Exploring public perceptions of stratospheric sulfate injection

  title={Exploring public perceptions of stratospheric sulfate injection},
  author={Christine Merk and Gert P{\"o}nitzsch and Carola Kniebes and Katrin Rehdanz and Ulrich Schmidt},
  journal={Climatic Change},
Injecting sulfate aerosols into the stratosphere could quickly offset global warming caused by anthropogenic greenhouse gas emissions. Because the technology would have global side effects, it raises not only technological but also political, ethical, and social concerns. Therefore, research on sulfate injection should be accompanied by a global debate that incorporates public perceptions and concerns into the development and governance of the technology. Our paper provides insight into public… 

Knowledge about aerosol injection does not reduce individual mitigation efforts

Stratospheric aerosol injection (SAI) is a climate engineering method that is reputed to be very effective in cooling the planet but is also thought to involve major risks and side effects. As a new

Carbon Emissions, Stratospheric Aerosol Injection, and Unintended Harms

  • C. Preston
  • Environmental Science
    Ethics & International Affairs
  • 2017
Abstract In the rapidly expanding literature on the ethics of climate engineering, a lot has been made of the fact that stratospheric aerosol injection would for the first time create a world whose

The public remain uninformed and wary of climate engineering

International CO 2 emissions reduction commitments are insufficient to avert damaging global warming and imperil a sustainable future. Climate engineering approaches are increasingly proposed as

Southeast Asian expert perceptions of solar radiation management techniques and carbon dioxide removal approaches: caution, ambivalence, risk precaution, and research directions

As the climate crisis intensifies in its impacts, discussions around the deployment of geoengineering solutions in case other interventions fail or prove insufficient have figured in research and

Public perceptions of carbon dioxide removal in the United States and the United Kingdom

Carbon dioxide removal (CDR) technologies may be needed to meet climate change targets. A full understanding of public attitudes towards such approaches is currently lacking. Here we report a

Public perception of climate engineering and carbon capture and storage in Germany: survey evidence

ABSTRACT Climate engineering (CE) and carbon capture and storage are controversial options for addressing climate change. This study compares public perception in Germany of three specific measures:

The North–South Divide on Public Perceptions of Stratospheric Aerosol Geoengineering?: A Survey in Six Asia-Pacific Countries

ABSTRACT Solar radiation management (SRM) is a controversial technological proposal to deliberately cool the Earth for addressing climate change. Because of great concerns over global consequences of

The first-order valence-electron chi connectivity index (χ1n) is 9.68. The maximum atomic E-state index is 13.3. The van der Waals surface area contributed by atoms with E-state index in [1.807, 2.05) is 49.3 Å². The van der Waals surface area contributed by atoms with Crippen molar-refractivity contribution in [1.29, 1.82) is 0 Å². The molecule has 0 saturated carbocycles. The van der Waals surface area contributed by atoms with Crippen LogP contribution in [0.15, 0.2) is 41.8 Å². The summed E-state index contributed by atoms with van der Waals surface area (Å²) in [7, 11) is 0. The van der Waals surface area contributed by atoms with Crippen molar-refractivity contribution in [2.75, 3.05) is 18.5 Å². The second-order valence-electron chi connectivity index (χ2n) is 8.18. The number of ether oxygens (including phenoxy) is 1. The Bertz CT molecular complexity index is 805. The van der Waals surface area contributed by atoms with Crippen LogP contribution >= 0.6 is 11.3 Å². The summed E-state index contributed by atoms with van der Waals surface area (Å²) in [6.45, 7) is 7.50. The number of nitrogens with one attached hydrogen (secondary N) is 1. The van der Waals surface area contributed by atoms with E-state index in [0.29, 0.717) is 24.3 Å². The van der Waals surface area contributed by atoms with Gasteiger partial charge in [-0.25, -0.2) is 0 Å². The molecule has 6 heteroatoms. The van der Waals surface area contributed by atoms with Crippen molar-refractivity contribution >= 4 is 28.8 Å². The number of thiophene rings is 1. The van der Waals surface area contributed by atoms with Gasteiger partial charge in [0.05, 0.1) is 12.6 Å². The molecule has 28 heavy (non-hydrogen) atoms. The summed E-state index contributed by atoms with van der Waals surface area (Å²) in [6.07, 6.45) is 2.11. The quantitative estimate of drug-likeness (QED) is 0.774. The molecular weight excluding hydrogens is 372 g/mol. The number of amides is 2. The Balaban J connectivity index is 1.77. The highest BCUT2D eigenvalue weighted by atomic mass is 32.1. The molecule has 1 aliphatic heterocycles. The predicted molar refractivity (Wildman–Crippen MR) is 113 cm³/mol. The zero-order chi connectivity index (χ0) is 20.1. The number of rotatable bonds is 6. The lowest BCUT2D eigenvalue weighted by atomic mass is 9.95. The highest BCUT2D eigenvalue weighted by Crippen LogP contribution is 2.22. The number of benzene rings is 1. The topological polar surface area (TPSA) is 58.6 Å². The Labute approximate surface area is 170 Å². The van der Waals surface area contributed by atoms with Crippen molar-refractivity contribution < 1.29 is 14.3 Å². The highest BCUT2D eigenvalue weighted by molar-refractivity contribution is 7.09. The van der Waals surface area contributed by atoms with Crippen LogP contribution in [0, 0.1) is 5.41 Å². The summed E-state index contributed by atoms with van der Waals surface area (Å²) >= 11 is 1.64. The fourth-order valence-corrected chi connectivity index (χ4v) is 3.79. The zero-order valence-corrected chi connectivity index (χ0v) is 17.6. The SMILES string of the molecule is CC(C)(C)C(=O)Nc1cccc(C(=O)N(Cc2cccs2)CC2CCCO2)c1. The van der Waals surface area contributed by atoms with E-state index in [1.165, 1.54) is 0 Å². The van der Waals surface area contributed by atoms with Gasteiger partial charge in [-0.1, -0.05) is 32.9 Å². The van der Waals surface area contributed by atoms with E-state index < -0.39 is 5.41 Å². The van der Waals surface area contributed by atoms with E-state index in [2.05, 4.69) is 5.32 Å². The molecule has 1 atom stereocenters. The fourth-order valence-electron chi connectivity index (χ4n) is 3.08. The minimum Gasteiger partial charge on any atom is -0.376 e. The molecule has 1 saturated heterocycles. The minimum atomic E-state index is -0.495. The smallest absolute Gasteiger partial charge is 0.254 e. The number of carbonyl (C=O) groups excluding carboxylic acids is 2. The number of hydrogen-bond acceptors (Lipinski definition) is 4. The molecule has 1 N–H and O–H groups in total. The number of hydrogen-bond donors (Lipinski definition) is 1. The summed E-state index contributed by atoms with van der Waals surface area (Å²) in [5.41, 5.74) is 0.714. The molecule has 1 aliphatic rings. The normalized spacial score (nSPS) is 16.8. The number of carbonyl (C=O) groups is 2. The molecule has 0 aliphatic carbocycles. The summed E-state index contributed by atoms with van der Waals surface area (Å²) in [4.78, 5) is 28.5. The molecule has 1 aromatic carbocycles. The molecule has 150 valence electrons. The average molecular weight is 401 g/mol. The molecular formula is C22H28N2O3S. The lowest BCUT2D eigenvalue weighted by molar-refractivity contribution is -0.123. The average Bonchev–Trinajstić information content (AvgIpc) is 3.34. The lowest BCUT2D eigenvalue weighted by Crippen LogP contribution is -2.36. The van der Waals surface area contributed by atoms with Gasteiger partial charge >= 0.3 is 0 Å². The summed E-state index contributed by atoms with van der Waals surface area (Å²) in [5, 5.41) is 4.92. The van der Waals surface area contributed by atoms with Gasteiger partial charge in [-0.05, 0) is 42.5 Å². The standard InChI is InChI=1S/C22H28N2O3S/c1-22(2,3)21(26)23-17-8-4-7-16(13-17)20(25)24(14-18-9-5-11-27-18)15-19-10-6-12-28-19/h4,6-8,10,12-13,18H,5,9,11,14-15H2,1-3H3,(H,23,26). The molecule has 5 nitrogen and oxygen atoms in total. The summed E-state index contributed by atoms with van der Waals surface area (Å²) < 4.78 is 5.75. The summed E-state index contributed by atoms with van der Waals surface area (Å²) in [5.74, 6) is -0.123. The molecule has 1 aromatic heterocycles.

Informed and Uninformed Opinions on New Measures to Address Climate Change

Climate engineering (CE) and carbon capture and storage sub-seabed (CCS-S) are currently controversially debated options to address climate change. Our paper provides empirical evidence on the public

Beliefs and values explain international differences in perception of solar radiation management: insights from a cross-country survey

Solar radiation management (SRM) aims to counteract the negative consequences of global warming and is considered for deployment in the event that mitigation and adaptation efforts appear



Exploring early public responses to geoengineering

Preliminary evidence on public responses to geoengineering from two of the very first UK studies of public perceptions and responses is presented, and it is concluded that public perceptions are likely to prove a key element influencing the debate over questions of the acceptability of geoengineering proposals.

Public understanding of solar radiation management

We report the results of the first large-scale international survey of public perception of geoengineering and solar radiation management (SRM). Our sample of 3105 individuals in the United States,

Deliberating stratospheric aerosols for climate geoengineering and the SPICE project

Increasing concerns about the narrowing window for averting dangerous climate change have prompted calls for research into geoengineering, alongside dialogue with the public regarding this as a

Geoengineering the Climate: Science, Governance and Uncertainty

Geoengineering, or the deliberate large-scale manipulation of the planetary environment to counteract anthropogenic climate change, has been suggested as a new potential tool for addressing climate

Albedo Enhancement by Stratospheric Sulfur Injections: A Contribution to Resolve a Policy Dilemma?

Fossil fuel burning releases about 25 Pg of CO2 per year into the atmosphere, which leads to global warming (Prentice et al., 2001). However, it also emits 55 Tg S as SO2 per year (Stern, 2005),

On the regulation of geoengineering

New evidence that the climate system may be especially sensitive to the build-up of greenhouse gases and that humans are doing a poor job of controlling their effluent has animated discussions around

The Real Economics of Climate Engineering

In 2008 Scott Barrett wrote a paper on “The incredible economics of geoengineering” in which he argued that the potentially low cost of climate engineering (CE) measures together with the quick

Perceptions of geoengineering: public attitudes, stakeholder perspectives, and the challenge of ‘upstream’ engagement

Geoengineering—the deliberate large‐scale manipulation of the planetary environment to counteract anthropogenic climate change—is receiving an increasing amount of attention from academics, policy